Welcome to the HappyCal Zone
(Honors AP Calculus BC, Period A)
Are you nervous when you see NCWEE? concerned when you see CIRC? perturbed when you see PBC? Visit Mr. Hansen's fabled abbreviations page to make sense of those cryptic markings you see on your papers.
Schedule at a Glance (click here for the overall schedule) 


M 5/7/01 
Optional Practice AP Examination, 7:50 a.m. sharp (please be seated by 7:45). This will count as a test and a half (i.e., 150 points), and attendance is required for Scott Morgan. For everyone else, attendance is optional. Some of the reasons you might wish to attend the second exam are (1) extra practice, (2) a chance to do better than on May 13, or (3) a way of bypassing the final exam. 


T 5/8/01 
Day of Rest. Class is optional, but please feel free to come by to clear up any remaining Islands of Uncertainty. Keep working 45 minutes per night on AP exam preparation, but remember that your first priority is sleep. I would rather see a HW log sheet with skimpy problem coverage and adequate sleep than the other way around. 


W 5/9/01 
Day of Rest. I will be unavailable during A period because of an emergency dental appointment. However, please feel free to meet with me after school. 


Th 5/10/01 
AP Examination: 8:00 a.m. sharp starting time. Please come well rested, and remember to review your Cram Sheet one last time. Bring pencils, calculator, and spare batteries. 


F 5/11/01 
Day of Rest. 


M 5/14/01 
HW due today: AP log sheet. 


T 5/15/01 
No class. Field trip to the National Cryptologic Museum, Fort Meade, MD. Board bus on service road near gate at Garfield St. before 8:45 a.m. We will be back by about 1:00 p.m. 


W 5/16/01 
Day of Rest. 


Th 5/17/01 
HW due today: §99 #330 mo3. 


F 5/18/01 
Last day of class. Scott Morgan will be taking an AP Latin exam, but the rest of us will begin promptly at 8:00 a.m. We have an ambitious final day covering §114: first and second moments, centroids, and center of mass.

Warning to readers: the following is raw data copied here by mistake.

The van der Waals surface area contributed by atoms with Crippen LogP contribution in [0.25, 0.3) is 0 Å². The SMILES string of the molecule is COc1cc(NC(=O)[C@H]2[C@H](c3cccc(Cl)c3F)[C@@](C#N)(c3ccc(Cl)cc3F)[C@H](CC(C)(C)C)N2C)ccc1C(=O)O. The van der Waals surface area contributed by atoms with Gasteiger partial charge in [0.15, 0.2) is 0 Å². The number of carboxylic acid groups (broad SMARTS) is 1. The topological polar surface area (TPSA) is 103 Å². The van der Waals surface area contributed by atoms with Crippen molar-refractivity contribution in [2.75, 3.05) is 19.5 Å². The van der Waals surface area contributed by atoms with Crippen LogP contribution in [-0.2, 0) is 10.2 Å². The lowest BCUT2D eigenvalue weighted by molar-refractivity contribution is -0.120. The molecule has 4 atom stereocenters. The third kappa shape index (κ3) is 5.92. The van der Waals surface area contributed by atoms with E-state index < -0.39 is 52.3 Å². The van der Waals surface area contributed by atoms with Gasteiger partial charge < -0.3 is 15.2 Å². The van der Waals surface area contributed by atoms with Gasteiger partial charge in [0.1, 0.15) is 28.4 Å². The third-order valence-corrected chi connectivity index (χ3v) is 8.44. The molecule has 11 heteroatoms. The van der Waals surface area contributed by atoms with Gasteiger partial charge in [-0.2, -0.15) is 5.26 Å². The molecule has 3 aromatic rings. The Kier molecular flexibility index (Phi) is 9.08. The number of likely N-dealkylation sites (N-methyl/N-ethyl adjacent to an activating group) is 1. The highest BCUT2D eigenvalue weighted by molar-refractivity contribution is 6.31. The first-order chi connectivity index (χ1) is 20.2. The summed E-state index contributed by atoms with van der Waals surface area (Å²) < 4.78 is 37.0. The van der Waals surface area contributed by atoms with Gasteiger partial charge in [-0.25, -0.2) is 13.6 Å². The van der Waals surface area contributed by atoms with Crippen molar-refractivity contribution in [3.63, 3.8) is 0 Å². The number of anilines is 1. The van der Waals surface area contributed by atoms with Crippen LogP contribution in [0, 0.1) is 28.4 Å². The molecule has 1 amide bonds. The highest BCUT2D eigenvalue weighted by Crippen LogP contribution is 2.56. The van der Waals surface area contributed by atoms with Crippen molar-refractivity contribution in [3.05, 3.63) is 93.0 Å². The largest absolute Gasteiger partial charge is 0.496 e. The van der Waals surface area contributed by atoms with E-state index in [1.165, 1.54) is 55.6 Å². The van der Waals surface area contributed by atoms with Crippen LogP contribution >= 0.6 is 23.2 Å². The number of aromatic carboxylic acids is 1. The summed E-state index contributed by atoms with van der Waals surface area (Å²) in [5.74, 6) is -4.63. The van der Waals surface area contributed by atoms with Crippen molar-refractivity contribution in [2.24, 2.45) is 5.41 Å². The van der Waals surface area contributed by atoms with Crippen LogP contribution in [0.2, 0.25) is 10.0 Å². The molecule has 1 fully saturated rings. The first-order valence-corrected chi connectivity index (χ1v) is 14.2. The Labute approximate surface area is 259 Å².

F 5/25/01 
Final Exam, 11:00 a.m., Trapier Theater. Anyone with a second semester average of 80% (B) or above is exempt. (Note that this is more generous than the STA standard policy, which usually applies only to seniors.) Also, anyone who took both versions of the practice AP exam is exempt, even if the second semester average is below B. 

Essential Links:
 College Board: AP Calculus Main Page
 Form V Test/Paper Schedule for 200001
Links Based on Class Discussions:
 Integral Approximation Thingy: a neat JavaScript application for Midpoint Rule, Trapezoid Rule, Simpson's Rule, etc.
 Related rates practice problem (not hard, but nicely structured, with stepbystep programmed help if you make a mistake somewhere along the line)
 Limaçon of Pascal (with adjustable parameters)
 Partial fraction decomposition with many sample problems and solutions
Links for AP Preparation:
 Cram Sheet (courtesy of Will Felder and Mr. Hansen)
 Alvirne H.S., Hudson, NH (great site!)
 Temple University: Calculus on the Web (COW)
 Karl's Calculus Tutor for firstyear students
 Actual college calculus tests from Mr. Hansen's alma mater (great practice!)
 College Board: AP Calculus Main Page (same as the link you saw above under "essential links")
Fun Links:
 Mathematicians as depicted in the movies (Good Will Hunting, etc.)
 National Cryptologic Museum, brought to you by the NSA (No Such Agency)
 An Algebra II problem that has a calculus flavor to it. (This is problem #26 from §117 of Foerster's Algebra and Trigonometry: Functions and Applications.) The problem is to determine which sweepstakes prize is better: a $20,000 lump sum or $100 a month for life. Assume 4% annual interest compounded monthly. In part (d), the challenge is to determine how the answer changes if the interest rate changes to 7%.
 The Mt. Sinai problem and two variations
 The amazing BanachTarski Paradox, which apparently permits any sphere to be cut and reassembled into two spheres, each having the volume of the original sphere
 The equally astonishing digitextraction algorithm for calculating pi to the gazillionth place
 Sound wave analysis (harmonics, Doppler shift, etc.) / excellent site developed by students at TJHSST in Virginia
 Good problems (some calculus, some not)
 More fun links on Mr. Hansen's home page
Serious Links (click here)
Return to Mr. Hansen's home page
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Last updated: 24 May 2001